A new report found that New Orleans was tied for third out of the top 100 U.S. metro areas for jobs in science, technology, engineering and math that are available to people without a bachelor’s degree.
The report on the hidden STEM-job economy, released Monday by the Brookings Metropolitan Policy Program, found that 12.4 percent of all jobs in metro New Orleans are available to people who don’t have a four-year college degree but substantial knowledge in science, technology, engineering and math. Health diagnosing and treating practitioners topped the job list.
Nationally, 10 percent of all jobs are available to people with STEM knowledge but no bachelor’s degree. Baton Rouge ranked first nationally at 12.6 percent, with its construction trades and petrochemical jobs. Birmingham, Ala., was second at 12.5 percent and New Orleans was tied with Fort Myers, Fla.
“When most people think of STEM jobs, they think of working in computers, electronics or the tech sector, but it’s much broader than that,” said Jonathan Rothwell, an associate fellow with the Brookings Institute and the author of the report. “But there are some industries that are very STEM-oriented, such as utilities, energy-related firms and construction companies.”
These STEM jobs pay well. According to the Brookings report, the average annual salary for a STEM job in New Orleans is $63,651, compared with $35,930 for non-STEM jobs. And while a STEM job that requires a two-year degree or less has an average annual salary of $51,891 in New Orleans, non-STEM jobs that call for an associates’ degree or less have an average pay of $31,970.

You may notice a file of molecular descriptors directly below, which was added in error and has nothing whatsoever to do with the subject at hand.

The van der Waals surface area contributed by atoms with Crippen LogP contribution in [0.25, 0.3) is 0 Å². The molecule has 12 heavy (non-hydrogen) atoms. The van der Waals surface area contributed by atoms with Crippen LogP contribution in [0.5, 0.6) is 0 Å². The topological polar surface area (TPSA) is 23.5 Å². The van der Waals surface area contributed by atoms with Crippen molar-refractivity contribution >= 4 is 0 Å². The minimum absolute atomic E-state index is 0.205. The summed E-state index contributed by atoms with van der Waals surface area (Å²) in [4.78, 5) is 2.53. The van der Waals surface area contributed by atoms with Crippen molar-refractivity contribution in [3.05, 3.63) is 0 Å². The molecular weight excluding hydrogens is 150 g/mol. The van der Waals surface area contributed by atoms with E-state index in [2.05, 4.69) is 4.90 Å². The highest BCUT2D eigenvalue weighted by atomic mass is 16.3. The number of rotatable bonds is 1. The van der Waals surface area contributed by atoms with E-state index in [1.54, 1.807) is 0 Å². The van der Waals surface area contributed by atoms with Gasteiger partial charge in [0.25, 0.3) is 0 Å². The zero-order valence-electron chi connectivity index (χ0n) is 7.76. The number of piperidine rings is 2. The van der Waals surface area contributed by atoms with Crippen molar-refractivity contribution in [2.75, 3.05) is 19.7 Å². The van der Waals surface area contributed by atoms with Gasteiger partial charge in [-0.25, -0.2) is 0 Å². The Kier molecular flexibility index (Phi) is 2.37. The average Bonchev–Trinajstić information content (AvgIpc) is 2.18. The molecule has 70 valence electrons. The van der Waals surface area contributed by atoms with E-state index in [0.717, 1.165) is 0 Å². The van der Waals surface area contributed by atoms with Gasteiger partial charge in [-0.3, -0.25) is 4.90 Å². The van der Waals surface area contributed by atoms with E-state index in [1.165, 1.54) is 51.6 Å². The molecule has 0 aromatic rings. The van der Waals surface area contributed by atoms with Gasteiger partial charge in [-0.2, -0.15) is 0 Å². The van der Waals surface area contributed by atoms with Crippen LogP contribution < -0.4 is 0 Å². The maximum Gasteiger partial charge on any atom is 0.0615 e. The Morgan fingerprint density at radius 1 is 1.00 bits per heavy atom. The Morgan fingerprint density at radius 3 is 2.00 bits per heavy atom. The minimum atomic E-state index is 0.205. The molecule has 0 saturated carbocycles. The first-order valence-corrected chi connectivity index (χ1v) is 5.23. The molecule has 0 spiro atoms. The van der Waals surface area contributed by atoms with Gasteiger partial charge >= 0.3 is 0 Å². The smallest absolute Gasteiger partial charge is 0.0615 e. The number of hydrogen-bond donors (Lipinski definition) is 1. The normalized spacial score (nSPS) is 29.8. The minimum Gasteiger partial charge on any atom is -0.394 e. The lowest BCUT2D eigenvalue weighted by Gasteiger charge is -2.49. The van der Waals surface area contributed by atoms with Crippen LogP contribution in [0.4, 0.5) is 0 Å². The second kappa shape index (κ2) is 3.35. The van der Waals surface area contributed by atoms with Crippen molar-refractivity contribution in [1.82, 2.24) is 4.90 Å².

Manufacturing jobs that pay good wages have been vanishing in recent years. Rothwell said these STEM jobs are another way that mechanically inclined young people can find a career that gives them a chance for a middle-class lifestyle.
“The number of declining workers in manufacturing is a disturbing trend with implications for income inequality,” he said. “But there is an increasing demand for skilled workers that doesn’t require a college education.”
Since about one-third of all adults graduate from college with a four-year degree or better, Rothwell said something needs to be done to avoid condemning two-thirds of the U.S. population to low-wage jobs.
“There are other alternatives to people who are not attracted to a four-year degree track if they are willing to acquire formal training,” he said.
The biggest STEM occupation in New Orleans is health diagnosing and treating practitioners. Brookings found there are 18,090 health diagnosing and treating practitioners. Twenty-seven percent of those jobs require a bachelor’s degree.
Unique to New Orleans, Rothwell said there are 2,420 jobs for sailors and marine oilers. Those jobs have an average wage of $37,000 a year and most of the people who have those positions have a high school diploma. There were also 890 jobs for chemical plant and system operators. Those jobs have an average wage of $54,000 a year and most of the people who have those positions have a high school diploma.
“These positions do require on-the-job-training,” he said. “They’re not for people off the street, you need to have a demonstrated competency in the subject matter. But there is a great opportunity.”
Steve Springer, executive director of the Greater New Orleans Business Roundtable, an industry association, said the billions of dollars in expansions and upgrades going on at petrochemical plants across the Gulf of Mexico has created a lot of opportunities for construction and engineering jobs. But the available STEM careers go a bit deeper.
“You also need people to monitor the functions of those facilities,” he said. “There’s a whole sub-industry of people who monitor the safety and health of the people in these plants.”
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